- Open Access
Knockdown of HMGA2 regulates the level of autophagy via interactions between MSI2 and Beclin1 to inhibit NF1-associated malignant peripheral nerve sheath tumour growth
Journal of Experimental & Clinical Cancer Research volume 38, Article number: 185 (2019)
Malignant peripheral nerve sheath tumours (MPNSTs) are sarcomas of Schwann cell lineage origin that occur sporadically or in association with the inherited syndrome, neurofibromatosis type 1 (NF1). This study aimed to examine the function of High mobility group protein A2 (HMGA2) in NF1 MPNST progression and the underlying molecular mechanism.
Immunohistochemistry (IHC) was used to detect HMGA2 expression in MPNST and neurofibroma patient samples. Cell Cycle Kit-8 (CCK-8) and 5-ethynyl-20-deoxyuridine (EdU) assays, terminal deoxynucleotidyl transferase-mediated nick end labelling, and transmission electron microscopy were performed to reveal HMGA2 functions in NF1 MPNST cells in vitro and in vivo. Chromatin immunoprecipitation sequencing (ChIP-Seq) and RNA sequencing (RNA-Seq) were used to detect HMGA2-modulated genes regulating autophagy and growth in NF1 MPNSTs in vitro and in vivo.
NF1 MPNST samples exhibit higher HMGA2 positivity rates (13/16) than sporadic MPNST (16/41) and neurofibroma (0/7) patient samples. High HMGA2 expression is correlated with poor prognosis. Neurofibromin 1 (NF1)-deficient MPNST cells display elevated HMGA2 expression. Functional experiments revealed that HMGA2 knockdown inhibits NF1 MPNST cell growth in vitro and in vivo. In addition to promoting cell cycle arrest and apoptosis, HMGA2 knockdown inhibits autophagy, favouring cell death. RNA-Seq and ChIP-Seq revealed that HMGA2 directly activates the Musashi-2 (MSI2) promoter region, and MSI2 overexpression reverses autophagy and growth in shHMGA2-transfected cells. MSI2 interacts with Beclin1, and Beclin1 blockade inhibits autophagy, thereby inhibiting cell proliferation.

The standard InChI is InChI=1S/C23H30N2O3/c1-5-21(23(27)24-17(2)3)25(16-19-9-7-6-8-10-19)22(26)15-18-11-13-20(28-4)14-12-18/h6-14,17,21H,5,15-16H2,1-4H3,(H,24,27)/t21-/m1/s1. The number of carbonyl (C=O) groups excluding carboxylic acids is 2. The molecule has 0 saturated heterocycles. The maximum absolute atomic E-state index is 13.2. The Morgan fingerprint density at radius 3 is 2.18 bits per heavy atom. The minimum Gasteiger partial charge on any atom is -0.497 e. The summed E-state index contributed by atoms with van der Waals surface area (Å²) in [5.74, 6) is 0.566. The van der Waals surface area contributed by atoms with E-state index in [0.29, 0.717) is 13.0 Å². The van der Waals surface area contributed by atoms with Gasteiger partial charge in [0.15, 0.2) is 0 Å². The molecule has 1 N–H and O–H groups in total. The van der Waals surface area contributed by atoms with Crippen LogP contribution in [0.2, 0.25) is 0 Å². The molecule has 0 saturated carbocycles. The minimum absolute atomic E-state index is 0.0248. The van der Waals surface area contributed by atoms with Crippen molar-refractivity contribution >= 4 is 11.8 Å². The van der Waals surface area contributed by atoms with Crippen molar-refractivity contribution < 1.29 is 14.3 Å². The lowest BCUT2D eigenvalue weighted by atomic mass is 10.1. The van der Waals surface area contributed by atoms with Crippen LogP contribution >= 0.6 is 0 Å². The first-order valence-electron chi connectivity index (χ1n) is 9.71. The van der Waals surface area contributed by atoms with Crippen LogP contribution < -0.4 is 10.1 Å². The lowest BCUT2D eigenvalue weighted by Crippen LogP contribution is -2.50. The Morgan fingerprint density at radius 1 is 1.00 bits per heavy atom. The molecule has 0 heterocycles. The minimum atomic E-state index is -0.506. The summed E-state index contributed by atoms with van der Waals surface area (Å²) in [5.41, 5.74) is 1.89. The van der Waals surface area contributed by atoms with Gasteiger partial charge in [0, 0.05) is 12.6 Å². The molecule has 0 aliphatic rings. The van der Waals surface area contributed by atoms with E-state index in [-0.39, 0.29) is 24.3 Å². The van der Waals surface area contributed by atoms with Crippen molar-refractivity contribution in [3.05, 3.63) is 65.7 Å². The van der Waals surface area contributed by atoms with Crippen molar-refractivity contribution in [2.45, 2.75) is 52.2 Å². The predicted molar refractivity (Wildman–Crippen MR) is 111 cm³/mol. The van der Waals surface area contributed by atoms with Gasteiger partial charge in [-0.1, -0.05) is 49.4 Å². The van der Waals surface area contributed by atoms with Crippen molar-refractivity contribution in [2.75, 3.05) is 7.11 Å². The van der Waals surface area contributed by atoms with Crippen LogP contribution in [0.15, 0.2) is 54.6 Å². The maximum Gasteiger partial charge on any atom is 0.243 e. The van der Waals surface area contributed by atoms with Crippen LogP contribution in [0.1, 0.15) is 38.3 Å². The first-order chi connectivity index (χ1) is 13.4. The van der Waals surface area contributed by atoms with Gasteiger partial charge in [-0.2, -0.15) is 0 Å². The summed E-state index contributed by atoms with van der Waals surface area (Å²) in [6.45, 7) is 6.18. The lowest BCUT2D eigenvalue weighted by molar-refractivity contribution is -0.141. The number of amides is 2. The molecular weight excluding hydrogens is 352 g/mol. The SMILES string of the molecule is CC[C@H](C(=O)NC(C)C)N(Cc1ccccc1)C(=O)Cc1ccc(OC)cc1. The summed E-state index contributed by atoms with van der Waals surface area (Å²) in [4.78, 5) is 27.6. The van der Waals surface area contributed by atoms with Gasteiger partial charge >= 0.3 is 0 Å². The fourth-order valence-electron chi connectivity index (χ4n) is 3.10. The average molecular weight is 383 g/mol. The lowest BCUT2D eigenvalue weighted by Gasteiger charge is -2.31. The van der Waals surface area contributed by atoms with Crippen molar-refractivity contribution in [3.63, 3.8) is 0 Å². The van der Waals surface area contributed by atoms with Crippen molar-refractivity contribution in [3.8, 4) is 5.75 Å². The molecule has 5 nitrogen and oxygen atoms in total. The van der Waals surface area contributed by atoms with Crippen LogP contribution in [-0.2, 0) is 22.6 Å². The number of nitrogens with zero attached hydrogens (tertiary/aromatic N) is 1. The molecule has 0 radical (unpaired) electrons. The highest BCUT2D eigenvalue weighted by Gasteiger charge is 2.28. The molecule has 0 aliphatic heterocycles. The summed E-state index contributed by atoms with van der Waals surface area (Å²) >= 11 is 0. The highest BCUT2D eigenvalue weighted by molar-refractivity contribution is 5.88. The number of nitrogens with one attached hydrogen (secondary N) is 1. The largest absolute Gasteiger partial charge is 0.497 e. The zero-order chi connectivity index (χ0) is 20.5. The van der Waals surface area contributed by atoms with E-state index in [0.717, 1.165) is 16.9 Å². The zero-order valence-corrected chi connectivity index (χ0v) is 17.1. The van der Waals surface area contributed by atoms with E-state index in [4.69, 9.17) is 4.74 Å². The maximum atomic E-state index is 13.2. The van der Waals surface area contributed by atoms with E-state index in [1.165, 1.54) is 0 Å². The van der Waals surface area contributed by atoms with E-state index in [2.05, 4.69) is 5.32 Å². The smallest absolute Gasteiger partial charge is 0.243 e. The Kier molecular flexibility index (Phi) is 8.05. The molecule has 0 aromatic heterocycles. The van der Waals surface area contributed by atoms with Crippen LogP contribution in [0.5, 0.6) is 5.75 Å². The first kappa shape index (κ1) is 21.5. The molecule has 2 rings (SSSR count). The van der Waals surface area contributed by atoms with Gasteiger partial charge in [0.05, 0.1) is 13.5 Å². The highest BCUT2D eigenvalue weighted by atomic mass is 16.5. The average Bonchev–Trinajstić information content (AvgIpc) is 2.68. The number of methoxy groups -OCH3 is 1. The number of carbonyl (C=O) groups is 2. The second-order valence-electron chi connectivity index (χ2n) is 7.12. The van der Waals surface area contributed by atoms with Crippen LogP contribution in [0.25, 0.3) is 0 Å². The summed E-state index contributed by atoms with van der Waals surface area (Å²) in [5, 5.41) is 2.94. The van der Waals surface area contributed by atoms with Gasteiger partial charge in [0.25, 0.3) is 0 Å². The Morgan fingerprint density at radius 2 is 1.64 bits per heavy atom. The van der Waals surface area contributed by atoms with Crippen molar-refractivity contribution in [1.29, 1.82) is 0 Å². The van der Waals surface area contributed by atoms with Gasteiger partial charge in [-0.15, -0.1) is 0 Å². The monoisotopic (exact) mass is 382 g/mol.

HMGA2 knockdown regulates autophagy via MSI2-Beclin1 interactions to inhibit NF1 MPNST growth, revealing potential therapeutic targets for these untreatable tumours.
Malignant peripheral nerve sheath tumours (MPNSTs) are aggressive, incurable sarcomas that arise in 0.001% of the general population as two subtypes: neurofibromatosis type 1 (NF1)-associated and sporadic . In NF1 MPNSTs, benign peripheral nerve plexiform and subcutaneous neurofibromas can undergo malignant transformation to MPNSTs [2, 3]. When this malignant transformation to MPNST occurs, patients have a poor prognosis due to the strong metastatic proclivity of these tumours and their resistance to radiation and chemotherapy .
NF1 MPNSTs are generally accepted to be derived from the Schwann cell (SC) lineage upon encountering a second hit. As the first hit, cells of the SC lineage lose expression of the NF1 gene, which encodes Neurofibromin1 (NF1), a RAS-GAP. Loss of NF1 delays RAS-GTP hydrolysis [5,6,7]. As the second hit, NF1-null cells of the SC lineage acquire additional mutations in genes encoding proteins such as PTEN, SUZ12, CDKN2A and RB, which leads to malignant transformation [8,9,10].
The High mobility group protein A (HMGA) family has emerged as a central player in organ growth regulation and tumourigenesis [11,12,13,14,15,16]. This family includes HMGA1a, HMGA1b and HMGA2. HMGA2 is a structural transcription factor that is involved in gene transcription regulation, chromatin condensation, DNA damage repair and a series of nuclear events affecting cell proliferation, growth, differentiation, ageing and cell death [17,18,19]. HMGA2 proteins are abundant during embryogenesis and in many malignant neoplasms, such as myeloproliferative neoplasms and pancreatic, thyroid and ovarian cancer [20,21,22,23]. However, HMGA2 expression is absent or markedly diminished in adult tissues.
Recent whole-gene expression profiling identified higher HMGA2 expression in MPNSTs than in normal nerves , but the function of HMGA2 in MPNST is still unknown. Here, we sought to understand whether the suppression of HMGA2 can inhibit NF1 MPNST progression and to elucidate the molecular mechanisms.
Materials and methods
Twenty-two fresh tissue samples (including 8 NF1 MPNST, 8 sporadic MPNST and 6 neurofibroma samples) were collected under protocols approved by the Ethics Committee of Peking University People’s Hospital. Sixty-four paraffin-embedded tissue samples (including 16 NF1 MPNST, 41 sporadic MPNST and 7 neurofibroma samples) were acquired from the Department of Pathology, Peking University People’s Hospital (Beijing, China). The clinical characteristics of these 64 paraffin-embedded samples are shown in Table 1. Clinical and histopathologic information was recorded through a retrospective review of patient records.